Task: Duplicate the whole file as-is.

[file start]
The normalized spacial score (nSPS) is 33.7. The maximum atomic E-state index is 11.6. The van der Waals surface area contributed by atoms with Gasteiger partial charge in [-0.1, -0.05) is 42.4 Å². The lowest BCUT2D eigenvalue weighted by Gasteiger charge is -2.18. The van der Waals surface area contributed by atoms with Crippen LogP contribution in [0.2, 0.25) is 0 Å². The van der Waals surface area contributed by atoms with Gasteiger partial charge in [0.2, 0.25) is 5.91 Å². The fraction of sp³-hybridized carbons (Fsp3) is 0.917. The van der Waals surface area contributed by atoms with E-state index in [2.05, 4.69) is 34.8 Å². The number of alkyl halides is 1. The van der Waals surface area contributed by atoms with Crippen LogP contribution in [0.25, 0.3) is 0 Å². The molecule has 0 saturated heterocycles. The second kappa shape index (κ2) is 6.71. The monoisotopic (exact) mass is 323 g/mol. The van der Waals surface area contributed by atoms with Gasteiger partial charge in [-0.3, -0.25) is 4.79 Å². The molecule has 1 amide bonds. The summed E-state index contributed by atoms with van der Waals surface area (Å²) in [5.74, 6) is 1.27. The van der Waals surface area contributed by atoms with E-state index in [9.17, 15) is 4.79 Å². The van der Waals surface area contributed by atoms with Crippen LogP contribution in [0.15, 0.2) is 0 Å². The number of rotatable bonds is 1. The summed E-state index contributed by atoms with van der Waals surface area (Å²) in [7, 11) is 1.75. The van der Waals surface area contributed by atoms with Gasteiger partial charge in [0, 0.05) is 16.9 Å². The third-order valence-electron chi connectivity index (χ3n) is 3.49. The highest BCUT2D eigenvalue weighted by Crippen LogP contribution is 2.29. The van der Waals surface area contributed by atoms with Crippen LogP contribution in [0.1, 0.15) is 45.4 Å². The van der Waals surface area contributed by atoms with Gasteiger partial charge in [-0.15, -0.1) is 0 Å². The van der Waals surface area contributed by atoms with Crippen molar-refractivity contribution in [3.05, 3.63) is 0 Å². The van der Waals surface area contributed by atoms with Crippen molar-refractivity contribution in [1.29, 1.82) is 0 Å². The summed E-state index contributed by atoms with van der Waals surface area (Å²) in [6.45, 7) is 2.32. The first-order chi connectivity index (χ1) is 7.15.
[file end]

The normalized spacial score (nSPS) is 33.7. The maximum atomic E-state index is 11.6. The van der Waals surface area contributed by atoms with Gasteiger partial charge in [-0.1, -0.05) is 42.4 Å². The lowest BCUT2D eigenvalue weighted by Gasteiger charge is -2.18. The van der Waals surface area contributed by atoms with Crippen LogP contribution in [0.2, 0.25) is 0 Å². The van der Waals surface area contributed by atoms with Gasteiger partial charge in [0.2, 0.25) is 5.91 Å². The fraction of sp³-hybridized carbons (Fsp3) is 0.917. The van der Waals surface area contributed by atoms with E-state index in [2.05, 4.69) is 34.8 Å². The number of alkyl halides is 1. The van der Waals surface area contributed by atoms with Crippen LogP contribution in [0.25, 0.3) is 0 Å². The molecule has 0 saturated heterocycles. The second kappa shape index (κ2) is 6.71. The monoisotopic (exact) mass is 323 g/mol. The van der Waals surface area contributed by atoms with Gasteiger partial charge in [-0.3, -0.25) is 4.79 Å². The molecule has 1 amide bonds. The summed E-state index contributed by atoms with van der Waals surface area (Å²) in [5.74, 6) is 1.27. The van der Waals surface area contributed by atoms with E-state index in [9.17, 15) is 4.79 Å². The van der Waals surface area contributed by atoms with Crippen LogP contribution in [0.15, 0.2) is 0 Å². The number of rotatable bonds is 1. The summed E-state index contributed by atoms with van der Waals surface area (Å²) in [7, 11) is 1.75. The van der Waals surface area contributed by atoms with Gasteiger partial charge in [0, 0.05) is 16.9 Å². The third-order valence-electron chi connectivity index (χ3n) is 3.49. The highest BCUT2D eigenvalue weighted by Crippen LogP contribution is 2.29. The van der Waals surface area contributed by atoms with Crippen LogP contribution in [0.1, 0.15) is 45.4 Å². The van der Waals surface area contributed by atoms with Gasteiger partial charge in [-0.15, -0.1) is 0 Å². The van der Waals surface area contributed by atoms with Crippen molar-refractivity contribution in [3.05, 3.63) is 0 Å². The van der Waals surface area contributed by atoms with Crippen molar-refractivity contribution in [1.29, 1.82) is 0 Å². The summed E-state index contributed by atoms with van der Waals surface area (Å²) in [6.45, 7) is 2.32. The first-order chi connectivity index (χ1) is 7.15.